an hour or two later, i held a fat little red hen as A unwrapped her for a bandage change. she wriggled as we poked at her bumble foot; "hold her like a baby," A instructed. "she'll calm down, sort of like sharks do."* i had to think about that for a minute; ah yes, in the crook of my arm, on her back. "i think i've held more chickens than babies," i said.

scrubs are the best, is my point, though i would never wear them anywhere other than at the bird hospital, nor would i turn them inside out and wear them a second time before washing them, even though they have a butt pocket on the inside, too; i know where those scrubs have been. when i arrived for yesterday's shift in a marinière and jeans, a vet and a staffer were installing shelves in the bathroom (which doubles as the changing room). i ended up turning away from columbus avenue and ducking into my tribeca tee under the picture window of our second storefront, still under construction, and wriggling into my scrubs on the floor when foot traffic on the sidewalk thinned for a moment (i tried not to meet anyone's eyes). it was worth it. i love those pants.

*my friend phil just finished a two-year stint working with sharks in the bahamas; one of his fellow dive pros was so good at inducing tonic immobility that he could balance sharks' snouts on his own face.


vegetarian soup, i: giada de laurentiis's winter minestrone. [use 1 tbsp butter instead of pancetta and vegetable broth in place of beef broth; add a rough-chopped italian field roast sausage in the last 10 minutes or so.] this is one of our favorite cold-weather bowls; the flavor builds beautifully via the rosemary sprigs and parmesan rind (any hard cheese rind will do, i've found), and using a pile of chard always makes me feel like a responsible adult. reheats like a charm, pairs well with a crusty loaf of bread.

vegetarian soup, ii: ina garten's roast potato leek soup. [use vegetable stock in place of chicken stock.] the barefoot contessa gives no fucks; i think i actually gained weight while preparing this soup, to say nothing of eating it, and both she and i knew it. she had a chef's table at the hearst cafeteria when i worked in the building, and she turned up for it in what was more or less a very fancy pair of black velvet pajamas. i did not deglaze my baking pan on the stove after roasting the potatoes and leeks, as i'd used a foil liner (rookie) and didn't want to make an even bigger mess. the flavor was still deep and luxurious; the glug of white wine and pile of parmesan you whisk in right before serving perfect it. i'd serve this as a non-holiday holiday meal - say, stealth-fancy dinner for incoming guests three days before christmas.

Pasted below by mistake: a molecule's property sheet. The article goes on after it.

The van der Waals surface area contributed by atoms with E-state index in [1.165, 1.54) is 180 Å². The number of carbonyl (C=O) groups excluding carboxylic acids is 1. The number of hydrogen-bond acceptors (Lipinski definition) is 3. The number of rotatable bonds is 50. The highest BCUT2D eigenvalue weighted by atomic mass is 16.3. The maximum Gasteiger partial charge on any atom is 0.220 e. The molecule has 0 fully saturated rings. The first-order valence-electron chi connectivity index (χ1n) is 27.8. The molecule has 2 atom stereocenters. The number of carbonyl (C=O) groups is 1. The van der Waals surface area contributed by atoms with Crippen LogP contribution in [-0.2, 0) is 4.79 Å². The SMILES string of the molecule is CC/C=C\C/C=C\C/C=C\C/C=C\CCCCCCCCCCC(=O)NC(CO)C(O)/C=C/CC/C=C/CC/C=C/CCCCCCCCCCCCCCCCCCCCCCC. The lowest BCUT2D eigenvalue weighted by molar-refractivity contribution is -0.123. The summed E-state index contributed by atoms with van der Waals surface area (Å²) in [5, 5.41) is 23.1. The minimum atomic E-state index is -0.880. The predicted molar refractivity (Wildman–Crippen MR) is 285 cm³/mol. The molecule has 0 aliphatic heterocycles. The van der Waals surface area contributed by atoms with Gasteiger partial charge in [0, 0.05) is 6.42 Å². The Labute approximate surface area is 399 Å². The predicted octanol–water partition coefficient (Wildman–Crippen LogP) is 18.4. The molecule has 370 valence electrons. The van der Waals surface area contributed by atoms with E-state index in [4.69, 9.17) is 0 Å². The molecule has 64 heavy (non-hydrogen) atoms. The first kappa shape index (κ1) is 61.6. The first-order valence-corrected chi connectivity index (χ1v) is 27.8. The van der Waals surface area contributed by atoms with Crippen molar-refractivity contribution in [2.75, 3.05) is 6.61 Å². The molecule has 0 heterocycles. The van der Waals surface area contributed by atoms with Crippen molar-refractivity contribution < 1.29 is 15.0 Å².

vegetarian soup, iii: red lentil dal with coconut milk and kale. [use vegetable stock or broth in place of chicken stock or broth.] this soup's lively debut convinced joe and me that we had a new favorite dish; the second iteration was so overpoweringly onion-y that even i ended up abandoning it. know, then, that if you can keep an eye on your alliums, a gorgeous, bright dinner can be yours. we doubled the red chiles like the fire-eaters we are, and joe wasn't interested in the reserved spiced onion mixture as a topping; i, in turn, think it adds a lovely textural note. serve with, say, a light-bodied asian beer (like singha or kingfisher).

non-vegetarian money: britain's new five-pound note, made with tallow. it's not going over well.


december will be a month of odd feats, i think. i have a dozen assignments due by the 21st; i'm running my last 10K of the year on the 17th; i'm going to run at least a hundred miles by new year's eve. i'd like to read another dozen books or so, and to have a complete first draft of one of the essays for my book proposal. i'm hoping to see the floor of the closet at some point.

condé nast announced today that it will shutter self's print edition. self's fact checking team was, is known for its rigor; as a magazine research chief, i looked to their guidelines the first time my managing editor asked me to draw up instructions for contributing writers. good night, ladies.

a high school acquaintance and i snarked at each other on a mutual friend's facebook wall yesterday morning and afternoon. we were talking about trump's flag-burning tweet, in theory, but at some point he noted that he'll "no longer read or accept the NYT as a valid source until they admit they helped CLINTON cheat and terminate those who proofed stories with her campaign." o facts; o, sources. my december assignments are all for websites associated with television networks, and they are as apolitical as assignments can be; social media and ye olde book proposal get all of my spiky feelings about journalism and truth for the rest of the year.